All members of the Department of Defense, including troops, must undertake an annual training to test their knowledge of cyber awareness. A few years back, they changed the test up just slightly to make it far less of a bore and more like a crappy 90s text-based video game.
Everyone freaking hates this training and, if it weren’t mandated at the Pentagon level, no one would willingly subject themselves to it. That is, of course, with the exception of YouTube’s biggest star, PewDiePie.
He had only the trophies and Jeff to keep him company.
Felix Arvid Ulf Kjellberg, known by most as “PewDiePie,” grew in popularity through his video-game related content — particularly his “Let’s Play” format, through which fans could watch him play games as he delivered hilarious commentary.
His videos have actually created success for many smaller, indie games, particularly in the horror genre. He’d showcase otherwise-ignored games, give them a glowing review or overreact to intense moments, and his rabid fans would immediately buy said game, propelling it into the spotlight. He has since become the biggest YouTuber, currently sitting at 65 million subscribers.
Recently, he finally took on the dreaded Cyber Awareness Challenge — with commentary provided throughout, of course. Being the avid gamer that he is, the ‘Challenge’ proved trivial, but he actually took it far more seriously than anyone in the military does.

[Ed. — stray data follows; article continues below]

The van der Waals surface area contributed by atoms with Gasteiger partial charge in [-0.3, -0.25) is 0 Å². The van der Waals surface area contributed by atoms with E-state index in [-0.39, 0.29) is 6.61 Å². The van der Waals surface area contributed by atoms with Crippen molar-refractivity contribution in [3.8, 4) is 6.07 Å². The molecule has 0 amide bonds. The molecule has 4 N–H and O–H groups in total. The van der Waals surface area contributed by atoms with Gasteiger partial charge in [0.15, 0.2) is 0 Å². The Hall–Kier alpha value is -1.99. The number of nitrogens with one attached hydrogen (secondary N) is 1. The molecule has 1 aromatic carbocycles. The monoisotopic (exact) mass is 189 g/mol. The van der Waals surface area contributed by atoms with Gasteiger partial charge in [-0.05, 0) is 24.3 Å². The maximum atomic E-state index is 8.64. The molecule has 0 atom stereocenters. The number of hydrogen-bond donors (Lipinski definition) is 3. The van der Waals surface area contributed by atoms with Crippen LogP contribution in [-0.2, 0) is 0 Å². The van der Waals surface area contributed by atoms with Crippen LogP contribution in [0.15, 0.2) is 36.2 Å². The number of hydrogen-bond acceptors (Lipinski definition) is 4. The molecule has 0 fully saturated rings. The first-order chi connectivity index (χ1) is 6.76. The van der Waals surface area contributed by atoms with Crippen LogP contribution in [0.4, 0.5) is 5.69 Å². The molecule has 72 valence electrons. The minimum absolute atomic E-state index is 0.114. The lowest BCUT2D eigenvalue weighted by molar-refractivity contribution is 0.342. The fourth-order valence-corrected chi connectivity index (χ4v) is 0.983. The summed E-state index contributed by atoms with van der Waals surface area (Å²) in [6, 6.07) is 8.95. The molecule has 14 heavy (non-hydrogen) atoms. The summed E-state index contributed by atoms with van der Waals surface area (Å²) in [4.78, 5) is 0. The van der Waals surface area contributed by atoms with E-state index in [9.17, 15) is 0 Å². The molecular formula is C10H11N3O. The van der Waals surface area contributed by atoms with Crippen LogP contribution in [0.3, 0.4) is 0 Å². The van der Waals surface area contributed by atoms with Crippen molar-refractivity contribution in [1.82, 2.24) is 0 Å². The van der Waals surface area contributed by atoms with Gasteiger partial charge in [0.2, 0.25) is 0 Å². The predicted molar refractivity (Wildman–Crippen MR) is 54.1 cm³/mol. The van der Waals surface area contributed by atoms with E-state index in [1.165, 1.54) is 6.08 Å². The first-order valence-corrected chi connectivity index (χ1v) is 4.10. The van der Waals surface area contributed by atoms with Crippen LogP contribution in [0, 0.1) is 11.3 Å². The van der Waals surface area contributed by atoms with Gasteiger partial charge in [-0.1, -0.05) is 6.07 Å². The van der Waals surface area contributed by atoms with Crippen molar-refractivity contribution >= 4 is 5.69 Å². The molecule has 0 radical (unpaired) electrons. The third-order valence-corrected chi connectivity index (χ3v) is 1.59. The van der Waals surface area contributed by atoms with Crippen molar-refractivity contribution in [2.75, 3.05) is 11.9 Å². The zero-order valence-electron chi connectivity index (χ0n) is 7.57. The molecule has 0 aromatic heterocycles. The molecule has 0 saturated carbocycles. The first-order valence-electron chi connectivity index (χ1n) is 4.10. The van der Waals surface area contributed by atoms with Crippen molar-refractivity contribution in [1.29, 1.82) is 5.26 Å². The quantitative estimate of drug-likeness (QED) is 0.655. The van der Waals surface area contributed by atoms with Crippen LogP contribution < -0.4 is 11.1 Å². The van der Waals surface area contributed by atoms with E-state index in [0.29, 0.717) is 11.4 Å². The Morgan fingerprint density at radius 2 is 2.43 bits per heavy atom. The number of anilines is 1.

Unlike the god-awful test of old, the modern training awards “trophies” for getting everything correct, so PewDiePie gave it his all.
That’s literally the exact same answer that everyone gives for that question. The dude stole a phone in the Pentagon… You better go grab that phone!
As he slogged through, he coincidentally ripped the exact same moments of the training that troops mock relentlessly. The training wastes no time in offering pieces of painfully obvious guidelines. For example, the very first tip the government puts out there in promotingcyber awareness is “don’t look at pornography at work.”
He also ran into many of the overly stupid characters that populate the training, like Tina, the coworker that constantly tries to get you to download stuff, and Jeff, the IT manager that tells you just how proud of our work he is in the most monotone fashion possible — but for some odd reason only has a box of tissues on his desk?